A great philosopher once said, 'Diet is just 'die' with a 't' on it.' (It was Garfield the cat). But, hey, these days diet is much more fun than it was in the carrot-juice-and-three-lettuce-leaves days. If you want to lose weight, many people swear by the Montignac food combining system, whereby certain food groups may not be combined in a single meal. Although recent research shows that this may actually be less effective than the old fashioned EH system (where you Eat Half the normal quantity), it has the very definite plus of being interesting. Even if it's only half as effective, the fact that it's easy to stick to without monotony makes it a strong contender.
One other diet which can produce dramatic effects fairly quickly (and sustainably) is to focus on fat reduction. Stop using butter, margarine, drink black tea and coffee, have toast instead of cereal with milk, reduce dairy product intake. Don't overdo it, a certain amount of fat in the diet is essential, but so many modern foods have added fat that cutting out the fat which you add can have an immediate and positive effect.
Current thinking indicates that five or six light meals spread over the day is better than the traditional three square meals of old. This is not an excuse for grazing (you can kiss your waistline goodbye if you sit on the sofa eating Pringles and watching the telly of an evening), but it is a good idea to have some healthy snacks to prevent the body kicking in its built-in emergency systems. One reason so many weight-loss diets fail is that the body responds to reduced food intake by slowing down the metabolism - the 'famine response' - which works against you, especially as this also means that the food you eat may be laid down as fat as a buffer against the perceived famine conditions. Which also probably wasn't quite what you had in mind. So break out the crudités, dip them in houmous instead of Sainsbury's rather nice thousand-island dip, and enjoy.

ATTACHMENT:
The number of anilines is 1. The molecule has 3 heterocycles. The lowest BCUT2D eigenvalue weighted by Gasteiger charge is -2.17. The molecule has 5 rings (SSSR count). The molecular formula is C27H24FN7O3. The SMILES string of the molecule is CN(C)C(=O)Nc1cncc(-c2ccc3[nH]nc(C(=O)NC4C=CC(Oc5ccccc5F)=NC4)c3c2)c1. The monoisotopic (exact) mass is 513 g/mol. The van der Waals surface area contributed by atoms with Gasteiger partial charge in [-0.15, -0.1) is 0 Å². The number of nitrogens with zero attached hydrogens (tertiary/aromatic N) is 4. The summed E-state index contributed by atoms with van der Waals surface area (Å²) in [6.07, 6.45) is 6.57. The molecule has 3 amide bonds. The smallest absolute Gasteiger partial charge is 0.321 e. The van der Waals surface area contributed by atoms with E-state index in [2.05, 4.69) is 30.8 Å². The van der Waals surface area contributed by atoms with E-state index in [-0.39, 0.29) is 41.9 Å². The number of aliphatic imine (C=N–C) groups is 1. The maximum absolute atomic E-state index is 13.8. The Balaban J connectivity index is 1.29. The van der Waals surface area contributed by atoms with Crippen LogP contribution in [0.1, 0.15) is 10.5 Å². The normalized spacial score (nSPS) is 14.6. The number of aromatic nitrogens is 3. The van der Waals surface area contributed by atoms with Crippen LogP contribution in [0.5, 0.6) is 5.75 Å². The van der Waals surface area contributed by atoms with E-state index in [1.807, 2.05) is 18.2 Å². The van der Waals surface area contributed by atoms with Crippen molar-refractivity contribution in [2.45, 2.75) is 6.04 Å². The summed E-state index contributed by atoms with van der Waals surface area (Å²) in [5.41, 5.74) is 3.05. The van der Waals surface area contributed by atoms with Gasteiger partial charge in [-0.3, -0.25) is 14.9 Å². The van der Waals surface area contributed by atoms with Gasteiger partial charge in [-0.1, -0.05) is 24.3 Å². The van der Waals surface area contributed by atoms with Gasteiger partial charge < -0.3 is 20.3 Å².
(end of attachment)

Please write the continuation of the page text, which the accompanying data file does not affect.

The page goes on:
Oh my is this a thorny subject. Every year in January millions of people take themselves to the gyms and health clubs of the world as a New Year's resolution. And between five and six weeks later most of them have stopped going. Why? Because exercise is, of itself, boring. So the secret of a successful exercise programme lies not in the exercises themselves, but the combination, duration, environment and dedication.
There are two main sorts of exercise, resistance and cardiovascular, and both suffer from exactly the same problem: just as you're hitting a rut and getting bored with them, the effect hits a plateau and you stop making progress. There is a way round it, but you have to have a good gym. The secret of a successful exercise programme is as follows: